[Date Prev][Date Next][Thread Prev][Thread Next][Date Index][Thread Index] [New Search]

RE: [T3] How to take a (car selling) picture


Keep the background minimal, like a large blank wall or hills.  You don't
want the car to compete with anything else; you want the car to be the focus
of the viewer's attention -- a telephoto lens works great, as do large
apertures (f-stop numbers are small, like 3.5).  Wide angle lenses and small
apertures allow too much of the background to come into focus and you
normally don't want this.

Make sure the subject fills the frame.  Pay close attention at how the
vehicle looks in the viewfinder (frame).  You want your subject to come very
close to the edges of the frame.  Look through a couple of specialty car
mags and see how they do it.  Don't go for artistic shots and models --
you're trying to sell the car, not win an award.

Cloudy days are the best as there is even lighting (low contrast
conditions).  On sunny days (high contrast conditions) you should use a
flash to illuminate shadows (known as fill flash).  If you can't control the
flash xou can fool the camera by overexposing the picture (by one
stop in photography terms) by changing the film speed down (for example, if
you're shooting ASA400 set the camera to ASA200).

Pay special attention for glare and reflections from shiny objects like
chrome (wheels, bumpers, engine tin, etc.), glass (windows and gauges) and
dazzling paint jobs :)  A polarizing filter, particularly a circular one,
really helps here.

Do take lots of pictures but edit them, publishing only the best ones.  A
bunch of pictures of the outside (or the engine) taken at every angle
doesn't help the buyer much as they are all basically the same.

When publishing pictures on the web make sure they are big.  If the image
can fill close to 1/2 or more of the screen the better.  This allows the
view to actually see the car without straining their eyes.  Images hardly
bigger than a thumbnail are worthless.  If you can use thumbnails so the
viewer can have an idea of what they will be viewing otherwise use a
description to label the link (for example, "Engine" or "Front View").

                        -- What to take? --
Outside shots:
-Straight-on front, rear, and BOTH sides (total of four pictures).  For your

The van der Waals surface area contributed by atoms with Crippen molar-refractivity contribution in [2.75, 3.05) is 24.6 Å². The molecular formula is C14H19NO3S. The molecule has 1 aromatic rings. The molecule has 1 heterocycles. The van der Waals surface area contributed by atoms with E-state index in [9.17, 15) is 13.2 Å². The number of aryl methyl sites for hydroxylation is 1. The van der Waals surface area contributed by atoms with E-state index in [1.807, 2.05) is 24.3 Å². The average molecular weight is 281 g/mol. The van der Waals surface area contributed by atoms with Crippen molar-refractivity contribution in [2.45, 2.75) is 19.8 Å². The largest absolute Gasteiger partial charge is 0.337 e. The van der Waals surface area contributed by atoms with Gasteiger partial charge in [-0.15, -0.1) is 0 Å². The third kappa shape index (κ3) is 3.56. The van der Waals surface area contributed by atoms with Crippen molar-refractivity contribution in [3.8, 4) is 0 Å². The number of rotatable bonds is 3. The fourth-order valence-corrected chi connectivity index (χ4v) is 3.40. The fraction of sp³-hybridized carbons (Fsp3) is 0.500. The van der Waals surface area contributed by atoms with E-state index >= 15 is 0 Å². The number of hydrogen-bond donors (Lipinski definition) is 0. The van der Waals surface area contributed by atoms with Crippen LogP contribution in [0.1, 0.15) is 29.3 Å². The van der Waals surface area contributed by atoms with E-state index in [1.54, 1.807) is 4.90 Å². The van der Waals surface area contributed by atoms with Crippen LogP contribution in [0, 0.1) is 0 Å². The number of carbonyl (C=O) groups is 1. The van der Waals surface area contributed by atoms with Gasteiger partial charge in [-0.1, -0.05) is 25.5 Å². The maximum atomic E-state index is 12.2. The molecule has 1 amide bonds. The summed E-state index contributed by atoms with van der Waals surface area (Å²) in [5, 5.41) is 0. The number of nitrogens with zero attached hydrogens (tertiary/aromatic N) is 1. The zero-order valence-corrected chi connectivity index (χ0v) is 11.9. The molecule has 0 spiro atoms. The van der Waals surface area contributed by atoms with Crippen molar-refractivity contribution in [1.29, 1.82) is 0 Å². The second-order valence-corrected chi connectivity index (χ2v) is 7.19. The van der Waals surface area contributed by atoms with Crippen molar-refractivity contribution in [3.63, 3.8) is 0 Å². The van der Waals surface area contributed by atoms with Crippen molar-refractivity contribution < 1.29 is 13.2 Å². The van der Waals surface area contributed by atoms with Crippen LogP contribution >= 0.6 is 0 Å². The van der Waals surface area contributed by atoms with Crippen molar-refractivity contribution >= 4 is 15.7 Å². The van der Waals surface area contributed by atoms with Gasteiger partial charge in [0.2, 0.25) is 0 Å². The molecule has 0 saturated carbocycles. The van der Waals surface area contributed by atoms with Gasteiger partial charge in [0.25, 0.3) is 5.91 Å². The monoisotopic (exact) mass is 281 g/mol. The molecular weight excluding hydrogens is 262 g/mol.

particular car a top view would be keen
-3/4 view, one of the front, one of the rear.  This type of picture will
show the front, side and roof (well, you get the idea ;)  Try to have the
front 3/4 view and the rear 3/4 view use different sides (for example, the
front 3/4 view uses the left side, the rear 3/4 view uses the right side)

Inside shots:
-Trunks, viewed straight on
-For the interior open the door you will be shooting from but keep the
opposite door closed.  For closed-roof cars such a shot probably will
require a flash.  You want to take the shot above dash level, almost as if
you're standing outside the edge of the door (where the handle is) and
looking in.  This will show the windshield, seats and floorboards.  You
don't want to see very much of the outside of the car.
-Engine/drive train.  This is tougher be4Eis area of the car is
visually busy.  Make sure the engine is NOT running when you take this
picture.  Generally a straight-on shot works, aiming from the pulley end, of
course.

Other shots:
-If you have very custom/specialized areas of the car you would like to
highlight or bring to the customer's attention then definitely try to get
one or two quality shots.  In your case you, for example, you may want to
take an elevated straight-on shot of the rear with the engine cover on, then
one with it off.  It's best in this case to put the camera on a tripod or
other stationary stand so the only difference between the images is the
object under observation (before and after style shots).

   Toby "sometimes a college minor does become useful" Erkson
   air_cooled_nut@pobox.com  <-- Please use this address for email
   '72 VW Squareback 1.6L bored and stroked to 2.0L, Berg five-speed
   '75 Porsche 914 1.8L, ORPCA member
   '95 VW Jetta GL 2.0L, boringly bone-stock
   Portland, Oregon, http://www.pobox.com/~toby_erkson/

> -----Original Message-----
> The sun is shining and I have loaded camera...What other pics 
> should or
> do I need of my car for the web page?  I have 96 pics I can take if
> necessary.  Please give me some imput.

-------------------------------------------------------------------
Unsubscribe? mailto:type3-request@vwtype3.org, Subject: unsubscribe


[Date Prev][Date Next][Thread Prev][Thread Next][Date Index][Thread Index] [New Search]